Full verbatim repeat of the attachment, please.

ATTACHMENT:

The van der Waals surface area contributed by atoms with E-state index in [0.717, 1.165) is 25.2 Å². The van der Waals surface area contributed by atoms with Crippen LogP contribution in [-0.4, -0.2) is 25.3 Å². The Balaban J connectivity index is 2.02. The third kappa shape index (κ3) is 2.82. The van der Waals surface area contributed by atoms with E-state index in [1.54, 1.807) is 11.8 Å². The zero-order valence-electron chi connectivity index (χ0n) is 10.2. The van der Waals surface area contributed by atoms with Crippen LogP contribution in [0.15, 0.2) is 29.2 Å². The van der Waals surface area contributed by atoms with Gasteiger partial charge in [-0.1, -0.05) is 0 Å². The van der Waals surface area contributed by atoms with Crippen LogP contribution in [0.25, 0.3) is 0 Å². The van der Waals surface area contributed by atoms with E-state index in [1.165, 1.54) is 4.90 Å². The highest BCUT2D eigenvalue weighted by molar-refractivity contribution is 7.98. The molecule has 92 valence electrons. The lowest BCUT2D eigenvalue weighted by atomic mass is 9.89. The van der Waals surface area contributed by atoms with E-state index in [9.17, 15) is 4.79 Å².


The van der Waals surface area contributed by atoms with E-state index in [0.717, 1.165) is 25.2 Å². The van der Waals surface area contributed by atoms with Crippen LogP contribution in [-0.4, -0.2) is 25.3 Å². The Balaban J connectivity index is 2.02. The third kappa shape index (κ3) is 2.82. The van der Waals surface area contributed by atoms with E-state index in [1.54, 1.807) is 11.8 Å². The zero-order valence-electron chi connectivity index (χ0n) is 10.2. The van der Waals surface area contributed by atoms with Crippen LogP contribution in [0.15, 0.2) is 29.2 Å². The van der Waals surface area contributed by atoms with Gasteiger partial charge in [-0.1, -0.05) is 0 Å². The van der Waals surface area contributed by atoms with Crippen LogP contribution in [0.25, 0.3) is 0 Å². The van der Waals surface area contributed by atoms with E-state index in [1.165, 1.54) is 4.90 Å². The highest BCUT2D eigenvalue weighted by molar-refractivity contribution is 7.98. The molecule has 92 valence electrons. The lowest BCUT2D eigenvalue weighted by atomic mass is 9.89. The van der Waals surface area contributed by atoms with E-state index in [9.17, 15) is 4.79 Å².